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I've got a couple of questions regarding the storage fields' key generation using AutoKey in the context of upgradable contracts and partial ManualKey usage.

  1. Does the use of ManualKey in some storage fields impact the keys generated by AutoKey for the rest of the fields?

  2. Can the change in the ordering of the fields which uses ManualKey impact the fields (keys) generated by AutoKey?

  3. Should we use ManualKey for every storage field in the case of upgradable contracts?

    3.a. If so does that imply that each field will be loaded lazily? and does this result in higher read/write overhead?

  4. Can the use of sequentially numbered ManualKeys cause collisions?

  5. What other things to keep in mind while using ManualKey for upgradable contracts?

A sample storage struct for reference:

#[ink(storage)]
pub struct SampleStruct {
    A: AccountId,
    B: Mapping<AccountId, Balance, ManualKey<100>>,
    C: String, 
    D: Lazy<Vec<AccountId>, ManualKey<101>>,
}

2 Answers 2

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  1. In your example - not. Each field has a unique auto-storage key based on the field's name.

    In more complex cases like the one below, the ManualKey of the Parent may affect the storage keys of the Child type:

    #[ink::storage_item]
    pub Parent {
        child_1: Child,
        child_2: Child<ManualKey<123>>,
    }
    
    #[ink::storage_item]
    pub struct Child<ParentKey: StorageKey = AutoKey> {
        A: AccountId,
        B: Mapping<AccountId, Balance, ManualKey<100, ParentKey>>,
        C: String, 
        D: Lazy<Vec<AccountId>, ManualKey<101, ParentKey>>,
    }
    
  2. No. The field ordering works regardless of AutoKey or ManualKey. Because the auto storage key is generated based on the field's name, not on the position like in Solidity, so you can treat ManualKey in the same way as AutoKey, but instead of the name, you use a pre-defined number.

    The ordering matters for the layout of your structure. You can change the order of layoutless fields without any problem. You can put them in any order or place, shuffle as you wish. You can't change the order of layoutful fields or remove them.

    The field is layoutless if its type is Lazy, Mapping, or layoutless type. The type is layoutless if all its fields are layoutless. The field is layoutful if it is not layoutless=)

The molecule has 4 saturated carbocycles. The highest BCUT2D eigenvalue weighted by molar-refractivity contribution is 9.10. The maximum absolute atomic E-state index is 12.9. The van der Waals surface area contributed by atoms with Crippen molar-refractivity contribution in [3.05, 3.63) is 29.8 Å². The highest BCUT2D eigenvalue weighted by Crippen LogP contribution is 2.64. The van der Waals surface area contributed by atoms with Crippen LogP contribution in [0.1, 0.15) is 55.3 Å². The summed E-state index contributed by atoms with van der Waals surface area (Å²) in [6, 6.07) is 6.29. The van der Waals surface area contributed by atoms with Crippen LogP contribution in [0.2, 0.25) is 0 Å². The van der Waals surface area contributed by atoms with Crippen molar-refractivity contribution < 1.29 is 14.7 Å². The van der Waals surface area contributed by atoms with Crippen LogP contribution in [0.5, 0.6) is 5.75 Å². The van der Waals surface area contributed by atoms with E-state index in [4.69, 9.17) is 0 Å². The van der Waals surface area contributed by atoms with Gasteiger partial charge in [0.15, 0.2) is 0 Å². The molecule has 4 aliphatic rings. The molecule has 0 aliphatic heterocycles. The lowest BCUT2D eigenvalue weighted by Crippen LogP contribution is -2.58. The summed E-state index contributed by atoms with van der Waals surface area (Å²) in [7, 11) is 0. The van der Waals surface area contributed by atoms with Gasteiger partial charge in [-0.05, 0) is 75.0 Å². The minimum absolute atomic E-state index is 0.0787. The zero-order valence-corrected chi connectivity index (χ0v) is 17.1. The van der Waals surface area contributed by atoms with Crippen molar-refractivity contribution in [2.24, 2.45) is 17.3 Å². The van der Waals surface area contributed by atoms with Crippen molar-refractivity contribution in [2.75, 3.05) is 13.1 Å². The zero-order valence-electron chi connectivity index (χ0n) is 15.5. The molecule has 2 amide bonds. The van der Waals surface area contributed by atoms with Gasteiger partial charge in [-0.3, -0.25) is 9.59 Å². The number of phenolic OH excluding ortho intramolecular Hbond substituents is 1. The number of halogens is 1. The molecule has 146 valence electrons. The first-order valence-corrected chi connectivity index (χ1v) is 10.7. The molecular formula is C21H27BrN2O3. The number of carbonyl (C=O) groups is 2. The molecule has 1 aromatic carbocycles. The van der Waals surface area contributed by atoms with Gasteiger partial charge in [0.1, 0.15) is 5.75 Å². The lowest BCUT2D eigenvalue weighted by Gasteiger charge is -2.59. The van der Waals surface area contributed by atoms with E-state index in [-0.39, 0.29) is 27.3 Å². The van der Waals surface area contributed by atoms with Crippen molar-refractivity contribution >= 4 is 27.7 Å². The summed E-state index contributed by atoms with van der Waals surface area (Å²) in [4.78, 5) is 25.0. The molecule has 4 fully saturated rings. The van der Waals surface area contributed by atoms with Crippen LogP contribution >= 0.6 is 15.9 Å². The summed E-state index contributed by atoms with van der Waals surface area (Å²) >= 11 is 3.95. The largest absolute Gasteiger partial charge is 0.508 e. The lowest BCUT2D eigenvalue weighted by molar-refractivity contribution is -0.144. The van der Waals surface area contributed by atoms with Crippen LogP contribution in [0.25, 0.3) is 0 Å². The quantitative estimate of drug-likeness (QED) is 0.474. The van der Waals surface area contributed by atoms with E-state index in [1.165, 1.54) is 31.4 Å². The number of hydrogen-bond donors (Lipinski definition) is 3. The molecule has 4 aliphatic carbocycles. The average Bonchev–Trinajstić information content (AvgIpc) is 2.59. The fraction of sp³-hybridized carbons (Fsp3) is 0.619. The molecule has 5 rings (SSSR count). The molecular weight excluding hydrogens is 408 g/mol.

Consequently, all packed are layoutful by default, but not each non-packed type is layoutless.

  3. You can use ManualKey if you plan to change the field's name in the future, or if you are afraid that ink! will change the storage key calculation strategy; otherwise, AutoKey should be enough for you.

    Regarding upgradability: It depends on your use case. Making each field layoutless allows you to add/remove/shuffle them as you wish. It decreases the chance of corrupting the storage layout. However, doing that for every storage field may not always be necessary or efficient.

    a. Yes, it adds more overhead, but also may be useful in case of heavy fields that you don't use too much(so it's okay to load them lazily not too often). More about that you can read here.

  4. In your example - no, if each key is unique within one struct. In the complex example from my answer to question 1: the usage of the ManualKey when you want to use the same type several times causes problems if you don't specify <ParentKey: StorageKey = AutoKey> during the declaration of the Child type and don't pass the ParentKey into ManualKey<101, ParentKey>.

  5. I will put notes regarding upgradable contracts overall:

    1. The Usage of the ManualKey or AutoKey for packed types is useless.
    2. Use ManualKey if you plan to change the name of the field or are afraid that ink! can change the algorithm of the storage key calculation. Otherwise, AutoKey should be enough.
    3. Each non-packed type should specify <ParentKey: StorageKey> generic during declaration to avoid a potential collision with other types. It guarantees that if types have the same field's names the auto storage key will be unique.
    4. If you want to use ManualKey for your fields, then you need to propagate the parent storage key to each of your no-packed fields with ManualKey like ManualKey<123, ParentKey>.
    5. The fields that can be updated in the future should be layoutless. The fields that will remain during the full lifecycle of the contract or can be dropped/ignored later can be layoutful. 5a. To be able to drop the field, you can put it into Option. And if you don't need the field anymore, you can always set it to None.